Similar to us, chimpanzees use techniques learned in their daily lives to get food, for example. Observations in Africa now illustrate how diverse this form of culture is among great apes. Instead of the previously known two variants of fishing termites from their construction, researchers there discovered 38 techniques, which are combined by the chimpanzees in very different ways depending on the group and location.
The ability to learn from others is one of the most defining features of our species. It was only through this mutual transfer of skills and cultural techniques that man developed further to his present state. For a long time, traditions and culture were therefore considered to be specifically human. But in recent decades, biologists have also found evidence of such cultural learning in some other animal species, including great apes.
Chimpanzees and termite
An example of animals “with culture” are the chimpanzees. Over time, they have developed very specific techniques to get food – and these are passed on from generation to generation within the group. Such cultural techniques include, for example, cracking nuts, fishing for algae, using caves, or fishing for termites. But how diverse is the culture of chimpanzees? And are these techniques really so complex that the monkeys can only learn them from each other, instead of simply reinventing them independently of each other?
To clarify this, Christophe Boesch of the Max Planck Institute for Evolutionary Anthropology in Leipzig and his colleagues have now taken a closer look at the termite fishing of chimpanzees. Until now, it was assumed that there are only two basic variants of this – depending on whether the monkeys are dealing with a termite mound or an underground termite nest. “In above-ground fishing, a thin stick is inserted into a tunnel, deep enough for termites to bite into it,” the researchers explain. The chimpanzee then pulls out the stick and licks the termites.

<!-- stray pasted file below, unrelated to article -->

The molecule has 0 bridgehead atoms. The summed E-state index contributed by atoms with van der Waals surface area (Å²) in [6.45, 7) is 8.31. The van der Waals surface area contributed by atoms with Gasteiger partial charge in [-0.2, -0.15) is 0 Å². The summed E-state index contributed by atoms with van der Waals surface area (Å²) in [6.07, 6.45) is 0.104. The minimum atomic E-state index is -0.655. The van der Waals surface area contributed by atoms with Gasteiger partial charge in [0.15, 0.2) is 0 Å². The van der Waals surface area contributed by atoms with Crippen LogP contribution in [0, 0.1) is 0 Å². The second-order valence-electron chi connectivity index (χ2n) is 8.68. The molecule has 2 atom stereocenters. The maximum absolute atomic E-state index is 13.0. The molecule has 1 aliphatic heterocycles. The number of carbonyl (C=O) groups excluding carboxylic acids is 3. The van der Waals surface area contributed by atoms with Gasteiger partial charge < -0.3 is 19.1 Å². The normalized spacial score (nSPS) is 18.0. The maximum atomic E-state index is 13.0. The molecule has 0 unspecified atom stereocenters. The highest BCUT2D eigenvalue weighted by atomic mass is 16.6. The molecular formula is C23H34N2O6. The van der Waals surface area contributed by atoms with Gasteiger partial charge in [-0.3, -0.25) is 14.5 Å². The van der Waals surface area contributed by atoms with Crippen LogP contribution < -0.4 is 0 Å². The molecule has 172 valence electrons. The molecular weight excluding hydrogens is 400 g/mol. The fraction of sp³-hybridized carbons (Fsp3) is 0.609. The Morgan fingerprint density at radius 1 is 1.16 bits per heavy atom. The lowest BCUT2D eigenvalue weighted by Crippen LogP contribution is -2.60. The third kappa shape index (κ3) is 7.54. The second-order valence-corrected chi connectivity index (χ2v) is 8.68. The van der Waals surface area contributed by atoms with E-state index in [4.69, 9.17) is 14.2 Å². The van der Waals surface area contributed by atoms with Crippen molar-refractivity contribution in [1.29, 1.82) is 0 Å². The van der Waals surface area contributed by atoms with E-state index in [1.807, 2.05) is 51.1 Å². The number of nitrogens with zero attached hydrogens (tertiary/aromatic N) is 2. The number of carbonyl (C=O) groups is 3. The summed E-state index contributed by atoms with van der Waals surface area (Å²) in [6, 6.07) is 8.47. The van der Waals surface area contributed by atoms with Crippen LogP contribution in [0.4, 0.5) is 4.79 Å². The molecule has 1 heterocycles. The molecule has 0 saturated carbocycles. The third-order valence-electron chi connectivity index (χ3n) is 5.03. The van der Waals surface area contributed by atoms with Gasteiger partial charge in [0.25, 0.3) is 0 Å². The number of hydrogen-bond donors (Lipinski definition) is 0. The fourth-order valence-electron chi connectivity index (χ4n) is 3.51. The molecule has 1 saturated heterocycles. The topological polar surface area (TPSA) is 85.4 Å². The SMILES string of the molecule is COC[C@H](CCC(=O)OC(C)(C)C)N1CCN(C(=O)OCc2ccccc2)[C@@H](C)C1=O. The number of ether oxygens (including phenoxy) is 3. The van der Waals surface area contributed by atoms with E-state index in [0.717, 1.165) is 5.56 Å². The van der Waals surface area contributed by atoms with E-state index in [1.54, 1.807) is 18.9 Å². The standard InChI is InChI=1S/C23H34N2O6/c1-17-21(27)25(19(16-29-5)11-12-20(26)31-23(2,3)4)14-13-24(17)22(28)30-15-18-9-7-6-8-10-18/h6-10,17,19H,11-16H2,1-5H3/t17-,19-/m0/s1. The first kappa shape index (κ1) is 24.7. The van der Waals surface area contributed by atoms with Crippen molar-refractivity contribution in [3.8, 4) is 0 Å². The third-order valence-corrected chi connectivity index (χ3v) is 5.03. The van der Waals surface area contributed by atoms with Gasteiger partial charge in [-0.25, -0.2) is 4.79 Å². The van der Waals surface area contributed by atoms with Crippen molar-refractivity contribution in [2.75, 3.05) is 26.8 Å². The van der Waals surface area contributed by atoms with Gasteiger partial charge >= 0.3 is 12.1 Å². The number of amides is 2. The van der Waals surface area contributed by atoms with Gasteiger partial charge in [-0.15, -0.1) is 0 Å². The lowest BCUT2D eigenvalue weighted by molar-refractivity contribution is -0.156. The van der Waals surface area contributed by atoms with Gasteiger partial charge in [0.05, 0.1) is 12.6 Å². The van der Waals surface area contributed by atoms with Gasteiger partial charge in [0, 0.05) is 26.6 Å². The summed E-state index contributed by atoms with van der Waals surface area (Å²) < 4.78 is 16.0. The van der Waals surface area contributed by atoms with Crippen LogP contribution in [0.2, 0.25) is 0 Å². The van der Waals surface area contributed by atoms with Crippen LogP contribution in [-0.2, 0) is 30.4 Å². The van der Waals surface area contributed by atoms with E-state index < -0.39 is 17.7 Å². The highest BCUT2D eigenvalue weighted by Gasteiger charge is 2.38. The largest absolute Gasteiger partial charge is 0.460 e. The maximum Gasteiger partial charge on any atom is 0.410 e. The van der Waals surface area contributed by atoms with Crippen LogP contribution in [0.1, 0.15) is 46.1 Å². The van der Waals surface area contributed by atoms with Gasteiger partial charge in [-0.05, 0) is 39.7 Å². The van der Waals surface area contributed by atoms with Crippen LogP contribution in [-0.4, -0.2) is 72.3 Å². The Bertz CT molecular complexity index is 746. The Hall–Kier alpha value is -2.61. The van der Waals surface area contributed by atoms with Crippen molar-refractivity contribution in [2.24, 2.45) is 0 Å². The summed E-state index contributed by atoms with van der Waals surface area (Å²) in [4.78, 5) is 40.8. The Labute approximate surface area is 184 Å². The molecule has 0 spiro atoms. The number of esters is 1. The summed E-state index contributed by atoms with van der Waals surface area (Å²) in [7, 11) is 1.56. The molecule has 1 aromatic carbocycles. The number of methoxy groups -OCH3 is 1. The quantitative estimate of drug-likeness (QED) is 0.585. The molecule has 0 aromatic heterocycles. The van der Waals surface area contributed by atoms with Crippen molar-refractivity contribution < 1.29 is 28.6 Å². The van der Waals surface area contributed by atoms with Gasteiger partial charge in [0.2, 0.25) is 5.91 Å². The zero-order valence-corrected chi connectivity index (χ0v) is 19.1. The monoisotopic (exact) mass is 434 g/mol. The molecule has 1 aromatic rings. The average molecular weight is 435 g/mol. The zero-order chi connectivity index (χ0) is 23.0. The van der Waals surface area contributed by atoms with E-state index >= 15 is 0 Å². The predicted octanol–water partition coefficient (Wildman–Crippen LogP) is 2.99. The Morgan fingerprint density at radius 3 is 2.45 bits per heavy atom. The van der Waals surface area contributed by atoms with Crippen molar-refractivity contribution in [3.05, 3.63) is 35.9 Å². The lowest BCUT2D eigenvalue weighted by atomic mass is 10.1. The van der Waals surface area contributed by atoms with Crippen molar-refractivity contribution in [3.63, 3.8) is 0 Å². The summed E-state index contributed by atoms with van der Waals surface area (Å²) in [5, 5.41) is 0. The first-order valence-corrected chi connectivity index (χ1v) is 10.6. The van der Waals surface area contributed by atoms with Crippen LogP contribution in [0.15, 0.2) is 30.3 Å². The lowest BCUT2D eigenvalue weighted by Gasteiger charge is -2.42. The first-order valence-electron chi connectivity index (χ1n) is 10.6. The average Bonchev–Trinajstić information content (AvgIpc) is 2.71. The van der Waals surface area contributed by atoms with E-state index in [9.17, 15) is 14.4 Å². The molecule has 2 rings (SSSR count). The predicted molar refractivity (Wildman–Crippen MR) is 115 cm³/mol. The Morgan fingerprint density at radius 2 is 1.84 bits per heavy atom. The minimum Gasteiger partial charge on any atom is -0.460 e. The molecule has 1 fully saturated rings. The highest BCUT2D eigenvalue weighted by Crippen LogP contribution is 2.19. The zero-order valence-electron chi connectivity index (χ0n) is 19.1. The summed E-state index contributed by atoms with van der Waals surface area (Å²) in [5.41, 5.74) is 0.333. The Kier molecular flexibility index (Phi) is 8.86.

38 different techniques in countless combinations
For their study, the biologists have now analyzed more than 1,600 footage of camera traps installed in the territories of ten groups of chimpanzees in different regions of Africa that had taken the animals while fishing termite. When evaluating the videos, Boesch and his team found that the chimpanzees showed far more than just the two previously known variants of this behavior. According to this, there are more than 38 different elements – from posture to the hand used to the sequence of steps – which the monkeys combine in different ways. Typically, the variants used within a group of monkeys were similar.
“The variety of techniques that chimpanzees use in the fishing of termites was a big surprise to me,” says Boesch. “Each community not only has its own unique way of fishing, but also combines a number of different technical elements in its own forms.” For example, the Wonga Wongue chimpanzees in Gabon usually lie on the side to fish termites, while the korup chimpanzees in Cameroon lean on their elbows. The chimpanzees from Goualougo in the Republic of Congo, on the other hand, are fishing. Since the ecological circumstances of these groups hardly differed, the scientists attribute these differences to traditions passed on within the groups – in other words, to different cultures.
Cultural diversity underestimated
According to Boesch and his team, the diversity of termite fishing cultures is very similar to what can be observed, for example, in human eating culture: “In Thailand and Japan, for example, the chopsticks are not only somehow shaped differently, but also the way they are kept differs,” explains Boesch. The chimpanzees are similar: “In La Belgique in Cameroon, chimpanzees form their chopsticks by cutting them to get a long brush. They then place the chopstick covered with termites on their wrists during the meal,” the researcher said. “In another place in Cameroon called Korup, on the other hand, the chimpanzees do not brush at all and use their mouths to shake the inserted stick while it is in the mound of earth.”
Even these observations of only one behavior show that the chimpanzees seem to have far more cultural diversity than previously thought. Scientists expect that many more such variations will emerge as more groups of chimpanzees are observed and compared in their behavior. One of the reasons why Boesch and his colleagues launched the project “Pan African Programme: The Cultured Chimpanzee” (PanAf) back in 2010. To do this, they have placed camera traps, collected samples and recorded ecological data at more than 40 locations in Africa. Further evaluations of this data could therefore bring some surprises.
Source: Max Planck Institute for Evolutionary Anthropology; Article: Nature Human Behaviour, doi: 10.1038/s41562-020-0890-1